Ethiopia's parliament voted Thursday to give Prime Minister Meles Zenawi the authority to take any legal action necessary to combat what the Meles government has described as a "clear and present danger" from Islamist forces in neighboring Somalia. VOA Correspondent Alisha Ryu has more from our East Africa Bureau in Nairobi.
Ethiopia's parliament adopted the motion by a 311-99 vote, with 16 members abstaining.
Echoing Prime Minister Meles' speech to parliament last Friday, the resolution said that the legislative body sees "clear and present danger" from Somali Islamists, and suggested that their goal may be to attempt to unite all Somali-speaking people in a "greater Somalia."
The resolution also accused the Islamists of training, sheltering and arming Ethiopian groups opposed to the government, and accepting help from Ethiopia's rival in the Horn of Africa, Eritrea.
The vote authorizes Prime Minister Meles Zenawi to take any legal action to protect Ethiopia from an invasion. But Beyene Petros and other opposition lawmakers in the capital, Addis Ababa, expressed fear that the vote could be perceived by many people as war-mongering.
This amounts to an approval for a declaration of war, which we do not think the situation we are at actually calls for," Petros said.
Since the Somali Islamists took power in much of Somalia in June on a wave of popular support, Christian leaders in neighboring Ethiopia have become increasingly concerned that ethnic Somalis and other Muslims in Ethiopia could destablize the country.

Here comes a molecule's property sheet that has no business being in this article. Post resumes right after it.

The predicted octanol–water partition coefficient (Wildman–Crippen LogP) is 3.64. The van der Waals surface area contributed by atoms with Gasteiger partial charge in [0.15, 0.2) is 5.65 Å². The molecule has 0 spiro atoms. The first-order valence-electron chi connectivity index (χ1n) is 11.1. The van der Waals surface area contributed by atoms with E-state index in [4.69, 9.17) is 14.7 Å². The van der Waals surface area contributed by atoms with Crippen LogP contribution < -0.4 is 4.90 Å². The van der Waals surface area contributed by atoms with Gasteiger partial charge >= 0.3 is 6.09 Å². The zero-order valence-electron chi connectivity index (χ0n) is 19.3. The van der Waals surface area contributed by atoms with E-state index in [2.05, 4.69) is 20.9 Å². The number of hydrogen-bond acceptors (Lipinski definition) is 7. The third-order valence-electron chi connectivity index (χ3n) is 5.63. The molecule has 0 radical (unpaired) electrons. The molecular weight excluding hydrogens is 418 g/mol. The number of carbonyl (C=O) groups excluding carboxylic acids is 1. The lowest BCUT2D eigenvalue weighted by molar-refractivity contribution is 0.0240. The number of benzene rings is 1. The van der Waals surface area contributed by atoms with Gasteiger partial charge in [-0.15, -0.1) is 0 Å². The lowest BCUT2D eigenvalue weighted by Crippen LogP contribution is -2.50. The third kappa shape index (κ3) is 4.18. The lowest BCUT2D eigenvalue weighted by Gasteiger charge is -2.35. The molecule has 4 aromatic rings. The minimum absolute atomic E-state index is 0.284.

Addis Ababa also fears the radicalization of its Muslim population by the Islamists, some of whom are accused of having deep ties to al-Qaida and other terrorist groups.
Prime Minister Meles has long denied reports that thousands of Ethiopian troops have been sent to Somalia to fight the Islamists, and to prop up the country's two-year-old secular-but-powerless interim government in the town of Baidoa.
But just hours before the vote in parliament Thursday, and for the second time this week, Islamist leaders said that their forces had clashed with Ethiopian troops.
The Islamists have declared a holy war on Ethiopia for allegedly intervening in Somalia, and deny Ethiopian and U.S. accusations that the Islamists are receiving weapons shipments from Eritrea.
Eritrea's suspected involvement in Somalia has triggered concern that the brewing conflict could turn into a proxy war between Ethiopia and Eritrea.